Validating the feeling shows your child that it’s okay to feel the way they do. We can’t always make everything better for our kids – but we can teach them to tolerate those emotions until they pass.
Recently the kids and I went to the local pool, but when we arrived we were told the pool was at capacity and we couldn’t go in. As you can imagine – this was incredibly frustrating for two young children.
When big emotions take over, flight or fight instinct kicks in, and all of a sudden your child is a screaming puddle on the floor.
Instead of trying to tell my kids it wasn’t a big deal and saying things like “don’t cry, I will bring you back tomorrow” or even getting angry about their behavior in public, I made sure to name what they were feeling.
I said “This is so disappointing. This really doesn’t feel fair, does it?” I remained sympathetic throughout the trip home as well. I also told them “I’m feeling upset too becauseI really wanted to swim with you today.”
The kids did struggle with their feelings but I could tell they were trying their best to understand and stay in control. It definitely helped them calm down knowing that I felt upset too but was staying calm.
4. Talk About The Feelings of Others
Talking with your child about how other people are feeling and helping them recognize the emotions of others can help them understand their own feelings.
If you and your child are out and hear a baby crying, ask them “why do you think that baby is crying”. This will encourage them to think about what the baby may be feeling.
Or, if you’re watching TV and someone is yelling, or cheering, or having a big conflict you can talk to your child about this. Ask them how they think the characters are feeling.
It’s difficult for children to understand that other people have emotions different from their own. Talking about others can help improve your child’s awareness of themselves and others.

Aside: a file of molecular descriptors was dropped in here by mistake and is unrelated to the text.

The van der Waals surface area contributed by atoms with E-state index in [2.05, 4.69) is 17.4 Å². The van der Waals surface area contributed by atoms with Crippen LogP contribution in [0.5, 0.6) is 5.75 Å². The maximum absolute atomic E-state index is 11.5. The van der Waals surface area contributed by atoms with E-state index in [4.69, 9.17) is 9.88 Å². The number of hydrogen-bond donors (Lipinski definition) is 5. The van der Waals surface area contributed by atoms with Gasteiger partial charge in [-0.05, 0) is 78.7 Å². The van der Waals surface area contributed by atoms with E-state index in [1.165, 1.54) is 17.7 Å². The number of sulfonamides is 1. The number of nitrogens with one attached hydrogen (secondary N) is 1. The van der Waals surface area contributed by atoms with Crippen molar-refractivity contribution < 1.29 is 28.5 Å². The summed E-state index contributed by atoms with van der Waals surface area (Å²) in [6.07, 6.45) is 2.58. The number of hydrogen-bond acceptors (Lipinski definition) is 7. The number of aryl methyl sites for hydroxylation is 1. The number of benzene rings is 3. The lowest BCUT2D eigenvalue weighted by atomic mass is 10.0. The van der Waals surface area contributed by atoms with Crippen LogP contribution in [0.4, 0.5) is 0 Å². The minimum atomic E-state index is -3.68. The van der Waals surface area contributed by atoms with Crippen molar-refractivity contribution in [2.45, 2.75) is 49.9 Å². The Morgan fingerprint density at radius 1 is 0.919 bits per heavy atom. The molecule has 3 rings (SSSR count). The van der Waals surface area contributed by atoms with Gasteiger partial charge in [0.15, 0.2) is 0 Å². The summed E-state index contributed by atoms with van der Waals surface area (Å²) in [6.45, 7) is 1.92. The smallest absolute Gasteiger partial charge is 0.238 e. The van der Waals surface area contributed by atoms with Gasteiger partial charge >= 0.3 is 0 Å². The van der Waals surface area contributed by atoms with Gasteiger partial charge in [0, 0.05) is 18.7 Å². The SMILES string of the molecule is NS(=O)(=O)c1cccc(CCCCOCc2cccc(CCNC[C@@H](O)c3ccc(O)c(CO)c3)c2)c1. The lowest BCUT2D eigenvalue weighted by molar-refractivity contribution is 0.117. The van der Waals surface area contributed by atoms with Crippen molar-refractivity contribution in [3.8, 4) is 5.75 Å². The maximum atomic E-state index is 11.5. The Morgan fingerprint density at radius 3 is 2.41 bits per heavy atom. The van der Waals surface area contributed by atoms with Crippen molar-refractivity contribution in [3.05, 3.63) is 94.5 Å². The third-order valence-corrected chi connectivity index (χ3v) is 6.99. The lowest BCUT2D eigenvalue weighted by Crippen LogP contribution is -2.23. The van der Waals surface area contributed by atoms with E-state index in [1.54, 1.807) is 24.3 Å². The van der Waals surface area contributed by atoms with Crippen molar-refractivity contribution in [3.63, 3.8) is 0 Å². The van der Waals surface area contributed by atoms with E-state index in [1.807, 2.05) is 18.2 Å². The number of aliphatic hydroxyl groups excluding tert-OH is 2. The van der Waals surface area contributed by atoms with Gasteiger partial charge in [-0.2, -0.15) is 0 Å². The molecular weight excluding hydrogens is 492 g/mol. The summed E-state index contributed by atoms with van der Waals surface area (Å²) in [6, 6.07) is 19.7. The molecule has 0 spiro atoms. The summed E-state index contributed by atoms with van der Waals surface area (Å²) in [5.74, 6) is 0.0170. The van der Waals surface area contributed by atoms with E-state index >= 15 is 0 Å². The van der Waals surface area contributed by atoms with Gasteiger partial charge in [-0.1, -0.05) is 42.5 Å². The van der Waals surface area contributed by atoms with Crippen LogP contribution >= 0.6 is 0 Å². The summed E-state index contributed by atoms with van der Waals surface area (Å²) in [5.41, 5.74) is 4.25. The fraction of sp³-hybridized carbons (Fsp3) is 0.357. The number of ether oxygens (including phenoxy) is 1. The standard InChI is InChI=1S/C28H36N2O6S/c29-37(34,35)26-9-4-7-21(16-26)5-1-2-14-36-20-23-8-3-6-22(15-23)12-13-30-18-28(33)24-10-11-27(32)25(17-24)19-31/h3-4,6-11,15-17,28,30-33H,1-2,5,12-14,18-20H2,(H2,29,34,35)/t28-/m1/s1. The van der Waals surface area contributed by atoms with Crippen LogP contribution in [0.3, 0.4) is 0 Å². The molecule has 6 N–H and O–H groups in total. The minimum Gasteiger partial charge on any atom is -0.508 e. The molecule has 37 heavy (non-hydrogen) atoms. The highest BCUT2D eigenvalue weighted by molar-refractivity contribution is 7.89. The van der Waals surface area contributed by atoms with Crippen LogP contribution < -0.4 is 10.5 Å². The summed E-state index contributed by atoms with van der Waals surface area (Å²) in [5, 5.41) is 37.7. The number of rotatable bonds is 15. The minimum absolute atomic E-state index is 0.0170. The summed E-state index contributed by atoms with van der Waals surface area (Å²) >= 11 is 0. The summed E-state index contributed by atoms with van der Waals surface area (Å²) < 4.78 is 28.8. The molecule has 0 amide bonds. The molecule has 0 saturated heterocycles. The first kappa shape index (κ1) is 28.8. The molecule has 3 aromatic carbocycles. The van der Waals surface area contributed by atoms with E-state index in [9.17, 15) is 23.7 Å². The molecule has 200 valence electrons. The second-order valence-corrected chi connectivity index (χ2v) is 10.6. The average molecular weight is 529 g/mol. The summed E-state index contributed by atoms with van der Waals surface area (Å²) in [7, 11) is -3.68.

Make sure you also talk about your feelings with your child. You can help them learn how their actions affect others’ feelings around them. Tell your child things like “It makes me feel so happy to see you clean your room” or “Looking at your artwork makes me feel proud”.
Express negative feelings to them as well, “I feel so disappointed when you hit your brother.” or “When I get hurt it makes me feel sad, too. Can I give you a hug?”
“I heard your feelings” emotional communication cards can help you present different emotional situations to your child.
This can improve empathy and help your child learn to analyze the emotional dynamics of different social interactions which are important when helping children deal with feelings.
5. Grant Their Wishes in Fantasy
This might sound strange at first, and when I first read this in Adele Faber’s book, I kind of raised my brow – but it seriously works! It’s one of my favorite tips in her book.
So when your child is upset because they can’t have something, imagine aloud giving them what they want in an extravagant, funny way.
Logical explanations don’t matter to kids when they’re upset. Remember, that part of their brain isn’t working.
They don’t care that you ran out of their favorite snack, or that they can’t have a birthday party every day.
It actually works almost every time my child wants something they can’t have. Plus, when you’re helping children deal with feelings, it can be useful to add a little humor to the situation.
This is a comic directly from How to Talk so Kids Will Listen and Listen so Kids Will Talk.
This perfectly explains what it means to grant a child their wishes in fantasy.
Tools to Help Children Deal With Feelings
If your child struggles with understanding and controlling their emotions, there are tons of tools and resources to help them gain more emotional understanding and to teach coping skills.
Remember, everything a child is feeling in a meltdown – we feel those things too and it’s normal. They just don’t have any coping skills to deal with those feelings in an appropriate way so it’s harder for kids to calm down.
As the adult, the onus is on you to teach those coping skills to your kids.
6. Books About Feelings
There are tons of children’s books out there for helping children deal with feelings. These are some of my personal favorites: